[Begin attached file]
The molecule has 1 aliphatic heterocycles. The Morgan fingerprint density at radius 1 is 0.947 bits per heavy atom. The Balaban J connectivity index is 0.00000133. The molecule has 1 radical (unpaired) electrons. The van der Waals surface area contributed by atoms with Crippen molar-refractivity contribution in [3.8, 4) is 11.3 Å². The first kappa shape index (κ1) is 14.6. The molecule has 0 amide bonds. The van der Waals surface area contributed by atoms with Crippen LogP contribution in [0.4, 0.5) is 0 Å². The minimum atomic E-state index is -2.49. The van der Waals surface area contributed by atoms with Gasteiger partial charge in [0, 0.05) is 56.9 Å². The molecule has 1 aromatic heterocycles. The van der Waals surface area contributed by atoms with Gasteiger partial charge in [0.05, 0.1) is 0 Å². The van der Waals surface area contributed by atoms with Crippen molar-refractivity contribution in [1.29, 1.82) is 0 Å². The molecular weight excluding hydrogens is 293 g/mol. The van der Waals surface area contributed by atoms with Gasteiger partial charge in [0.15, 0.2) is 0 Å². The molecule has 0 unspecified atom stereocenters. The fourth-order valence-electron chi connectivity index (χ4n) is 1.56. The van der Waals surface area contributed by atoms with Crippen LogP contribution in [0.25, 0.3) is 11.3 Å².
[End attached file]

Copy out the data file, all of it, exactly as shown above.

The molecule has 1 aliphatic heterocycles. The Morgan fingerprint density at radius 1 is 0.947 bits per heavy atom. The Balaban J connectivity index is 0.00000133. The molecule has 1 radical (unpaired) electrons. The van der Waals surface area contributed by atoms with Crippen molar-refractivity contribution in [3.8, 4) is 11.3 Å². The first kappa shape index (κ1) is 14.6. The molecule has 0 amide bonds. The van der Waals surface area contributed by atoms with Crippen LogP contribution in [0.4, 0.5) is 0 Å². The minimum atomic E-state index is -2.49. The van der Waals surface area contributed by atoms with Gasteiger partial charge in [0, 0.05) is 56.9 Å². The molecule has 1 aromatic heterocycles. The van der Waals surface area contributed by atoms with Gasteiger partial charge in [0.05, 0.1) is 0 Å². The van der Waals surface area contributed by atoms with Crippen molar-refractivity contribution in [1.29, 1.82) is 0 Å². The molecular weight excluding hydrogens is 293 g/mol. The van der Waals surface area contributed by atoms with Gasteiger partial charge in [0.15, 0.2) is 0 Å². The molecule has 0 unspecified atom stereocenters. The fourth-order valence-electron chi connectivity index (χ4n) is 1.56. The van der Waals surface area contributed by atoms with Crippen LogP contribution in [0.25, 0.3) is 11.3 Å².